The Beihai Asia International Arbitration Centre that opens in Singapore today will provide lower-cost and efficient international arbitration services for small to medium-value disputes in cross-border commercial transactions.
The centre, which will also establish a China-Asean panel of arbitrators in promoting people-to-people exchanges, was set up by the Beihai Arbitration Commission (BAC) based in China’s Guanxi province.
“Singapore’s position as an international dispute resolution hub is trusted to serve the region for disputes arising from the Belt and Road Initiative, Asian trade cooperation, and investments between Chinese and Asean parties,” the commission said yesterday.
Professor Steve Ngo has been appointed as founding president of the centre.
He is a Singaporean arbitration practitioner with experience in China, India, Indonesia and the wider South-east Asian region.
Prof Ngo will be assisted by a panel of committee members.
Beihai Arbitration Commission vice-chairman Zhu Jifan said: “As part of the BAC’s continuous expansion into Asean, it has chosen Singapore as its first port of call because of Singapore’s position as the legal and financial hub of South-east Asia.”
Prof Ngo also said that Singapore remains a trusted, neutral arbitration location: “In recent times, we have seen many disputants finding it prohibitively expensive, and arbitral proceedings becoming increasingly complicated.
“Asia by and large is a price-and cultural-sensitive region where we need to start considering the needs of arbitration users, specifically small and medium-sized enterprises.”
The centre’s arbitration rules, which are based on those of the United Nations, will be modified to include a small claims procedure for faster and more economical disposal of small-value disputes.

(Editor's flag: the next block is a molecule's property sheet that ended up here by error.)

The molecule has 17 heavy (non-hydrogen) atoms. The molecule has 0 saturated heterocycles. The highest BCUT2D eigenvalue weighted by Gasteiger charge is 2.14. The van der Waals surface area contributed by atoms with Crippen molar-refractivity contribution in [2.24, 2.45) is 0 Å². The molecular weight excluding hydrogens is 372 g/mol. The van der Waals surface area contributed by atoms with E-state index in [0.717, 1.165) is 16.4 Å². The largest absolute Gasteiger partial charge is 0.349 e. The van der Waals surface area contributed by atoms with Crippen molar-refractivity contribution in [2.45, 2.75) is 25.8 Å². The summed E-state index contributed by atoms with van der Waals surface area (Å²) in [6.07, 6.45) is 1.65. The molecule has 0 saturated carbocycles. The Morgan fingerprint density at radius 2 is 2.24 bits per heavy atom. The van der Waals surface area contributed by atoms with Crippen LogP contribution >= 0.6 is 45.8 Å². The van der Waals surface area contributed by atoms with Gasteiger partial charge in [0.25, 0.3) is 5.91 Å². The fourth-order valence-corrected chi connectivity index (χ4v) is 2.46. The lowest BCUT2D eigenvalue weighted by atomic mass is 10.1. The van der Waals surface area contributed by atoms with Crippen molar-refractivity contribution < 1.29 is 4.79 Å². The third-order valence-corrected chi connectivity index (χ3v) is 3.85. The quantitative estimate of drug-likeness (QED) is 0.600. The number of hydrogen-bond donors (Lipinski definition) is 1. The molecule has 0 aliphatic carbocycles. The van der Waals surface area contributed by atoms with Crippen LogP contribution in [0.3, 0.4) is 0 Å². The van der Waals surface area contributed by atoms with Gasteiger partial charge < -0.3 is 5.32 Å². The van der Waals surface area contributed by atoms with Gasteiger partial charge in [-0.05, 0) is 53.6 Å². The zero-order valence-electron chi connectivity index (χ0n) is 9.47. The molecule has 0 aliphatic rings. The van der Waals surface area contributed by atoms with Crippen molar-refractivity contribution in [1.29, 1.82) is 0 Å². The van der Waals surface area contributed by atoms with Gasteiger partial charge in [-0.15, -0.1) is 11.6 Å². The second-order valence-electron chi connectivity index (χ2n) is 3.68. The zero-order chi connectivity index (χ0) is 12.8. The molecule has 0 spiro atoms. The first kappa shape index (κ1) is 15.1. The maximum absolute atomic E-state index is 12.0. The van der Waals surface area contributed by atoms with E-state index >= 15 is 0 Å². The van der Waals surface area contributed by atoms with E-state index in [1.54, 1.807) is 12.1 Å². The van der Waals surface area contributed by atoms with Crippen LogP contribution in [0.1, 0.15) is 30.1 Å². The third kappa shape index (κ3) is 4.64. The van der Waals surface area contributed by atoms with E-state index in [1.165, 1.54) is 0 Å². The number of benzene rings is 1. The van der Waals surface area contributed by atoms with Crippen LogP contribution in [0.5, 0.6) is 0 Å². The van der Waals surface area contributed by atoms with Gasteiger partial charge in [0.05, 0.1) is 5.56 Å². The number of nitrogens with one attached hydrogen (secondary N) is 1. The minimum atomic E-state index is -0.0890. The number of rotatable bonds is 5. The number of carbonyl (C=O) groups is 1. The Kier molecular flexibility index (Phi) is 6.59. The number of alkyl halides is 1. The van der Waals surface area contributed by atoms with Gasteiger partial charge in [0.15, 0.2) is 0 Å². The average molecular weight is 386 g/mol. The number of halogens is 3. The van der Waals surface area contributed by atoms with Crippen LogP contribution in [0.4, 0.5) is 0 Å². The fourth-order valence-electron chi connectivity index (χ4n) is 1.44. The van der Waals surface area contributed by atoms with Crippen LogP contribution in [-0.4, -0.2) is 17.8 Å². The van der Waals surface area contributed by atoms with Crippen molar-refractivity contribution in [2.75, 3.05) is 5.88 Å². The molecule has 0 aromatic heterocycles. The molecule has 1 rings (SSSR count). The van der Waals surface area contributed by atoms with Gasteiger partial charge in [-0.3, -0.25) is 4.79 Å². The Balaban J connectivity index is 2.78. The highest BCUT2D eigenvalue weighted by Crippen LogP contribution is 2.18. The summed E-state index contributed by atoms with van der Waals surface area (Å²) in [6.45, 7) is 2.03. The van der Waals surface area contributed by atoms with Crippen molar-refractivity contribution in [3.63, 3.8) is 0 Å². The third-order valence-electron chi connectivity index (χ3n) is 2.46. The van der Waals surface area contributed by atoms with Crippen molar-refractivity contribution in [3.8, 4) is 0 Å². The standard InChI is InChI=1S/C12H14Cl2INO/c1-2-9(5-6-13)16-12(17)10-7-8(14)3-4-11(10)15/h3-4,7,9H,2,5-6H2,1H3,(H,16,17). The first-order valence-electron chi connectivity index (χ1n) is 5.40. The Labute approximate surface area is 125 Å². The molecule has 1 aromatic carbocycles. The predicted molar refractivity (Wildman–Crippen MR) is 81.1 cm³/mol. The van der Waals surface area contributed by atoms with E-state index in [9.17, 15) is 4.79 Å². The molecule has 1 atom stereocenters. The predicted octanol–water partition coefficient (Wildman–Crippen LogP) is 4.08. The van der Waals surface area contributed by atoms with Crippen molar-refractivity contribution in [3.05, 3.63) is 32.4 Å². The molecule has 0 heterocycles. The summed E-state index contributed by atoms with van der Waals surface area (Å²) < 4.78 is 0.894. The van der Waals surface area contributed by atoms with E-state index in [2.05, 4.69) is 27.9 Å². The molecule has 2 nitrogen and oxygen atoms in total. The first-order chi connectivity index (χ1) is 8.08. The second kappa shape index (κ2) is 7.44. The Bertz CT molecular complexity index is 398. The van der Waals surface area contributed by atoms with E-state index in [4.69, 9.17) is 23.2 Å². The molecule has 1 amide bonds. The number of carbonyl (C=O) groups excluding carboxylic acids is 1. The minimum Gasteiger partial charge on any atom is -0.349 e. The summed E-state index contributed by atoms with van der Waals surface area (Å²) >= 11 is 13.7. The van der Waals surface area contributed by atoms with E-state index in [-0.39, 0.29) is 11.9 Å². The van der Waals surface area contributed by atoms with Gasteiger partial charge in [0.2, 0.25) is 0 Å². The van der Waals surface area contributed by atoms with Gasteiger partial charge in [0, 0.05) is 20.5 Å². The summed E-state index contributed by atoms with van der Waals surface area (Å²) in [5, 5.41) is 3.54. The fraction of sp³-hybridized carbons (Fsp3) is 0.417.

The Singapore centre’s fees will also be pegged at a “more reasonable” lower level to encourage more disputes to be arbitrated with efficacy, the commission said.
The BAC has set up hearing centres in 29 Chinese cities to provide domestic arbitration services. It recorded over 47,000 cases in China during the first half of this year.
Separately, 46 nations signed the Singapore Convention on Mediation yesterday. The international mediation treaty, named after Singapore, will provide for the enforcement of mediated settlement agreements across countries.
SETTLING DISPUTES EFFICIENTLY
In recent times, we have seen many disputants finding it prohibitively expensive, and arbitral proceedings becoming increasingly complicated… Asia by and large is a price-and cultural-sensitive region where we need to start considering the needs of arbitration users, specifically small and medium-sized enterprises.
PROFESSOR STEVE NGO, founding president of the new Beihai Asia International Arbitration Centre, on the importance of the centre.